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The Next Meeting  *** August 7, 2014  Starting at 7:00 PM 

 Location: *** BRMC, Lower Level. Medical Center. , Bristol TN

Program presdented by: ***- Mr. Bunky Botts, K4EJQ

August Meeting
The meeting for the month of August will be presented by Bunky Botts, K4EJQ and is titled SWR? Bunky's presentation is based on an article he is writing for publication. Bunky always has a
wonderful presentation so come on out and see what Bunky has prepared for us.
Two Meter Net
On Tuesday night @ 9:00 PM on the frequency of 146.670 minus offset, no tones, Dale, KT4SQ, and Chris, K4XMN take turns as net Control for the BARC weekly net.   This net meets weekly on the 146.670
repeater.   Try to remember to check in and see what these two are into. If you are interested in becoming a Net Control get in touch with either Dale, or Chris or let Tom Shutters, K4FJW current club president know. Thank You.
There will be a testing session at the end of this meeting for new licensees or those interested in upgrading.
Hawaii QSO Party - weekend of Aug 23 rd
KH6LC asks that we watch for him.
Tennessee QSO Party
BARC 2013 winning club
September 7
Club Dues
The club dues for 2014 are now long overdue. If for some reason you have not paid your dues you can give them to Toni Ward, KF4BMW or you can mail a check for fifteen dollars to: BARC C/O Toni
Ward, KF4BMW, 305 Honeysuckle Drive, Bristol Tennessee,37620. Thanks
Repeater Back Up
 I am so happy to report that 224.100 220 repeater tone 77.0 is finally back up and on the air again. It has been off the air for a long time but Gerald Saunders, K4YW finally got it going again.
Since it went down Gerald has changed jobs and towns, he lives in Wytheville, Va. His new job is in Roanoke, Virginia which makes it impossible to commute daily.  Any way old Gerald has it up and going again and it really sounds great sitting from Brumley Mountain North of Abingdon. I was able to recently hook up with Ben, K4EDI and talk him home from the other side of Jonesville Virginia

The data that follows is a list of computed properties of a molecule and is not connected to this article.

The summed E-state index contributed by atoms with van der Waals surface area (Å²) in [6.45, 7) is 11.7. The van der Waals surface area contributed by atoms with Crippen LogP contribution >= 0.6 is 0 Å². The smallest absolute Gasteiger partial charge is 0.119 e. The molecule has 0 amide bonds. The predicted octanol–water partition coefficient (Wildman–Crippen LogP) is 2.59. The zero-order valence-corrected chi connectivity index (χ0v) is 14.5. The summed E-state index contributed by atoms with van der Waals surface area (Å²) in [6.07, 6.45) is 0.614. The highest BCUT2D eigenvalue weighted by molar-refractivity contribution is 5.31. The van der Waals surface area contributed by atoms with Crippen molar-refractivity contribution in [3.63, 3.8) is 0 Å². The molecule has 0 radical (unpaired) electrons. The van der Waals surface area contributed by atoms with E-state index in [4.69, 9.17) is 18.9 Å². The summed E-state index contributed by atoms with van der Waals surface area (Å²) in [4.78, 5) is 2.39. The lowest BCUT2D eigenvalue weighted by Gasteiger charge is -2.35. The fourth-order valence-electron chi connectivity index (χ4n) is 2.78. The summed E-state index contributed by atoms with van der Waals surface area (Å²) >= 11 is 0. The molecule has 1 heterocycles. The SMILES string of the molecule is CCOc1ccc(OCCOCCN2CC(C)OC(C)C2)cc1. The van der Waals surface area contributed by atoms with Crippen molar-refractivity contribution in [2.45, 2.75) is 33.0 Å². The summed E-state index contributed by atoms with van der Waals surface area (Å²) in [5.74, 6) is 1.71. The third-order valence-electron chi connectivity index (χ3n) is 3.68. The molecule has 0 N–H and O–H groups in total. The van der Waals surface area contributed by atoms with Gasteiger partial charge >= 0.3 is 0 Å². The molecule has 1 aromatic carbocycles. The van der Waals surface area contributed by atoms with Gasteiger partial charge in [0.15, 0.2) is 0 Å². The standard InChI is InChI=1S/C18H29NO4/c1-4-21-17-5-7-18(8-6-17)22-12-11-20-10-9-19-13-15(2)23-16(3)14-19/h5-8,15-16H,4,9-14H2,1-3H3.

which is quite a way for one repeater.
Tennessee CW Net - from Jim Hite AA4AJ
The TN CW net took a summer break.  We plan to restart sometime in September - Labor day to the 15th depending on opinions.  There will be a few changes such as we plan to have a slow CW night (Friday) with speeds at 7 to 10 wpm.  Is it possible to get a notice in the next newsletter (assuming we get our act together by then) to let people know that don't check into either the SSB or the CW nets in TN ??   The net is not limited to Tennessee amateurs.  We have QNI from other states regularly. 
The German Federal Network Agency has approved the use of 70.000 to 70.030 MHz by Class A radio amateurs through August 31st.  The German national society, the DARC report the restrictions are similar to those for the 50 MHz band. Those are a maximum of 25 watts Effective Radiated Power, permission to use all modes with a bandwidth of up to 12 Kilohertz into a horizontally polarized antenna system.
This temporary authorization means that the 4 meter band is available in Germany for the first time since way back in 1957. The DARC says it will work with the various agencies necessary in hope of garnering a permanent allocation for the band.
Hams in Spain are getting a time extension for their use of the 5 MHz or 80 meter band. Back on January 1st Spain’s Department of Post and Telecommunications authorized the use of several frequencies in that spectrum until this past June 30th. But following a request from the Union Radioaficionados Espanoles, the nations telecommunications regulator has granted permission for use of the band to continue until November 30th, 2015
The frequencies authorized are 5268, 5295, 5313, 5382, 5430 and 5439 kHz, with a power of 100 Watts PEP. Because these channels are not in common with any 5 MHz allocations outside Spain, hams in other countries making contact with Spanish stations on 60 meters are reminded that their own transmitted signal
must remain within their nations designated frequency allocation.

The FCC has voted unanimously to apply online closed captioning mandates to video clips that originally aired on TV. The mandate applies only to clips from programs that were originally captioned on TV, and only to sites owned or controlled by that TV distributor. It does not apply to library programming that predates the
compliance deadlines. The new rules will be phased in gradually starting in January of 2016 with the process to be completed by July of 2017. The complete story is on the web at